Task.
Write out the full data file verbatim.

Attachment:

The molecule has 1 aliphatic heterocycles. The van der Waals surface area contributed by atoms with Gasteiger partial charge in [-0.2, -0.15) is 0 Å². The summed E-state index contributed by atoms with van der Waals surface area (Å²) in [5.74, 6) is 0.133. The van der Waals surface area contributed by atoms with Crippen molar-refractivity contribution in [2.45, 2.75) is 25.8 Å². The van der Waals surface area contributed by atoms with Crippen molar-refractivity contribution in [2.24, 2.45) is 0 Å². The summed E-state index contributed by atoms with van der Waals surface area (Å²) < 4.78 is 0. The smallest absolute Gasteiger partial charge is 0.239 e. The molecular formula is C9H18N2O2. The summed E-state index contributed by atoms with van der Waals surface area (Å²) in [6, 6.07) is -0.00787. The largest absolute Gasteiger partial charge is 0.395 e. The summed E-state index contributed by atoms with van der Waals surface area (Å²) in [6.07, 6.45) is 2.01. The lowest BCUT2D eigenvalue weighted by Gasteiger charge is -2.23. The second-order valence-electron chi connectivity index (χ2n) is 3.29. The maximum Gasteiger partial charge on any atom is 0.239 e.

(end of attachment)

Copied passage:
The molecule has 1 aliphatic heterocycles. The van der Waals surface area contributed by atoms with Gasteiger partial charge in [-0.2, -0.15) is 0 Å². The summed E-state index contributed by atoms with van der Waals surface area (Å²) in [5.74, 6) is 0.133. The van der Waals surface area contributed by atoms with Crippen molar-refractivity contribution in [2.45, 2.75) is 25.8 Å². The van der Waals surface area contributed by atoms with Crippen molar-refractivity contribution in [2.24, 2.45) is 0 Å². The summed E-state index contributed by atoms with van der Waals surface area (Å²) < 4.78 is 0. The smallest absolute Gasteiger partial charge is 0.239 e. The molecular formula is C9H18N2O2. The summed E-state index contributed by atoms with van der Waals surface area (Å²) in [6, 6.07) is -0.00787. The largest absolute Gasteiger partial charge is 0.395 e. The summed E-state index contributed by atoms with van der Waals surface area (Å²) in [6.07, 6.45) is 2.01. The lowest BCUT2D eigenvalue weighted by Gasteiger charge is -2.23. The second-order valence-electron chi connectivity index (χ2n) is 3.29. The maximum Gasteiger partial charge on any atom is 0.239 e.